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Home > Culture > Art & Design > Haus of Contemporary’s Matt Chung wants to show Hong Kong artistry to the world
Haus of Contemporary’s Matt Chung wants to show Hong Kong artistry to the world

Matt Chung and Samson Ko, co-founders of the newly opened Haus of Contemporary, talk to us about their ambitions for Hong Kong’s art scene.

Hong Kong has long been a capital for art lovers and collectors — it’s no wonder the biggest fair of them all, Art Basel, selected the city to be its Asian flagship in 2013. At the same time each year, you’ve got Art Central showcasing the next generation of Asian talents; there’s the Affordable Art Fair, where pieces range from HK$1,000 to HK$100,000; and later this year, the Digital Art Fair returns for its sophomore season. And that’s without getting into all of the galleries, museums, exhibitions and outdoor art spaces you can visit year-round. Yeah, a lot of art.

But painful as it is to say, in spite of its global and historical reputation as an art haven, one traditionally underrepresented element of Hong Kong’s myriad art showcases over the years is, unfortunately, Hong Kong artists themselves. From Dutch sculpturist Florentijn Hofman’s rubber duck in Victoria Harbour to French street artist Invader’s three-and-counting Invasions of the city, fine art in Hong Kong tends to far often veer toward import, rather than export.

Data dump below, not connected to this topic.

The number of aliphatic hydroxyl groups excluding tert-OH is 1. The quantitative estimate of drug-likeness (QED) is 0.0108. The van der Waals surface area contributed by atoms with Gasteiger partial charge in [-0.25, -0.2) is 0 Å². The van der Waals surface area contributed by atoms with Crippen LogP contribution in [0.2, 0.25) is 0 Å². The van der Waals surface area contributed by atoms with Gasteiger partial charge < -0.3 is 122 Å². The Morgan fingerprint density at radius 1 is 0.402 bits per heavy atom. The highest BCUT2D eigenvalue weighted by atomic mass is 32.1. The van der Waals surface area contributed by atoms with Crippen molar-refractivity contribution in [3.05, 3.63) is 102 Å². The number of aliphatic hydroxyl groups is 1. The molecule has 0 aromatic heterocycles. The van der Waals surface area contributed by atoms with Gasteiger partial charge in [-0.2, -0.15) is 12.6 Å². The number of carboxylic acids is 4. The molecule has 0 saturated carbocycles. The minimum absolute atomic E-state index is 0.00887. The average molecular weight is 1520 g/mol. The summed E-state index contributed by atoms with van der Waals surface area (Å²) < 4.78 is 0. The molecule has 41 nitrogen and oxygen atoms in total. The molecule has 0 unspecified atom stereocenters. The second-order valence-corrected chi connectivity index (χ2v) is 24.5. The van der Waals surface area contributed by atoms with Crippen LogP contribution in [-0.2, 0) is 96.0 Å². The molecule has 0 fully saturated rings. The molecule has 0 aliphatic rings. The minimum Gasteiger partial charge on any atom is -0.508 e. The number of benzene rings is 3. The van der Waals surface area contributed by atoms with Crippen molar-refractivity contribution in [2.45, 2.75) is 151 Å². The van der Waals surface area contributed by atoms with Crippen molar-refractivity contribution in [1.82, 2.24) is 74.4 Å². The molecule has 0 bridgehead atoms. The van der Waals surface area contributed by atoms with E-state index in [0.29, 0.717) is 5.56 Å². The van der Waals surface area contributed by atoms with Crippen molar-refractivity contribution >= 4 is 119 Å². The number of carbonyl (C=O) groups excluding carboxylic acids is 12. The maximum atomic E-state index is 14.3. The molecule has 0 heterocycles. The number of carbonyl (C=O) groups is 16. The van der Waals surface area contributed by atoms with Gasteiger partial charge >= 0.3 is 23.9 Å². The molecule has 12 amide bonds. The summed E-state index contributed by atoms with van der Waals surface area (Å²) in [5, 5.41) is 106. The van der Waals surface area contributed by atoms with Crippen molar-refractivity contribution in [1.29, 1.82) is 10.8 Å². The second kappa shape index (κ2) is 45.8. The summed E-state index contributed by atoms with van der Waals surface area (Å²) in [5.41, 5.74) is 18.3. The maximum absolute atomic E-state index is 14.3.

If there’s a silver lining that we can extract from these last few years, it’s that all of that may finally be changing. Galleries and collectors have begun looking more and more within our borders to spotlight the artists worthy of mention. Whether the lion’s share of the credit goes to necessity and lack of travel plans or to thoughtful reflection and hometown pride, the fairs and the galleries and the people who visit them have started to see the talent, the creativity, the beauty and the straight up sauce that our local artists have to offer.

That’s something Haus of Contemporary co-founders Matt Chung and Samson Ko want to celebrate here in Hong Kong, and in time, the world — all while fostering educational and community-building opportunities for local artists and art lovers alike.

Opened this month on Central’s On Lan Street, the six-storey art gallery-slash-event space kicked things off with a grand party and exhibitions featuring some true local legends in LMF’s Syan ‘MC Yan’ and photographer Wing Shya — who unveiled his CRYPTYQUES project in the space — plus a curated exhibition by Professor Kevin Tsui paying tribute to the work of the late “Kowloon Emperor”, Tsang Tsou Choi.